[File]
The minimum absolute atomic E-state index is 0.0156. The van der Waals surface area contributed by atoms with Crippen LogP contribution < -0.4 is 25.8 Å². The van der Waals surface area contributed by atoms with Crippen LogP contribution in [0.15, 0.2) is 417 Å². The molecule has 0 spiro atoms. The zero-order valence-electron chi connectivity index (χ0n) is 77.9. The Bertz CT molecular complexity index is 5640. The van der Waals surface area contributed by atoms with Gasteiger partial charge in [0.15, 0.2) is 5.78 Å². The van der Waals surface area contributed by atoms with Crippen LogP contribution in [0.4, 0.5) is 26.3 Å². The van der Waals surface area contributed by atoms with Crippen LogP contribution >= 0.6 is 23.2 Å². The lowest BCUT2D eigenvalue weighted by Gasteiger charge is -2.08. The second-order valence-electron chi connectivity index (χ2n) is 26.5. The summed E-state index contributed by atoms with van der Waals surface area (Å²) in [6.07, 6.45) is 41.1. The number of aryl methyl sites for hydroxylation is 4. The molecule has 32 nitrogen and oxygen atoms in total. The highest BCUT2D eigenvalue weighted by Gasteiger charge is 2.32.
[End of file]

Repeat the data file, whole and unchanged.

The minimum absolute atomic E-state index is 0.0156. The van der Waals surface area contributed by atoms with Crippen LogP contribution < -0.4 is 25.8 Å². The van der Waals surface area contributed by atoms with Crippen LogP contribution in [0.15, 0.2) is 417 Å². The molecule has 0 spiro atoms. The zero-order valence-electron chi connectivity index (χ0n) is 77.9. The Bertz CT molecular complexity index is 5640. The van der Waals surface area contributed by atoms with Gasteiger partial charge in [0.15, 0.2) is 5.78 Å². The van der Waals surface area contributed by atoms with Crippen LogP contribution in [0.4, 0.5) is 26.3 Å². The van der Waals surface area contributed by atoms with Crippen LogP contribution >= 0.6 is 23.2 Å². The lowest BCUT2D eigenvalue weighted by Gasteiger charge is -2.08. The second-order valence-electron chi connectivity index (χ2n) is 26.5. The summed E-state index contributed by atoms with van der Waals surface area (Å²) in [6.07, 6.45) is 41.1. The number of aryl methyl sites for hydroxylation is 4. The molecule has 32 nitrogen and oxygen atoms in total. The highest BCUT2D eigenvalue weighted by Gasteiger charge is 2.32.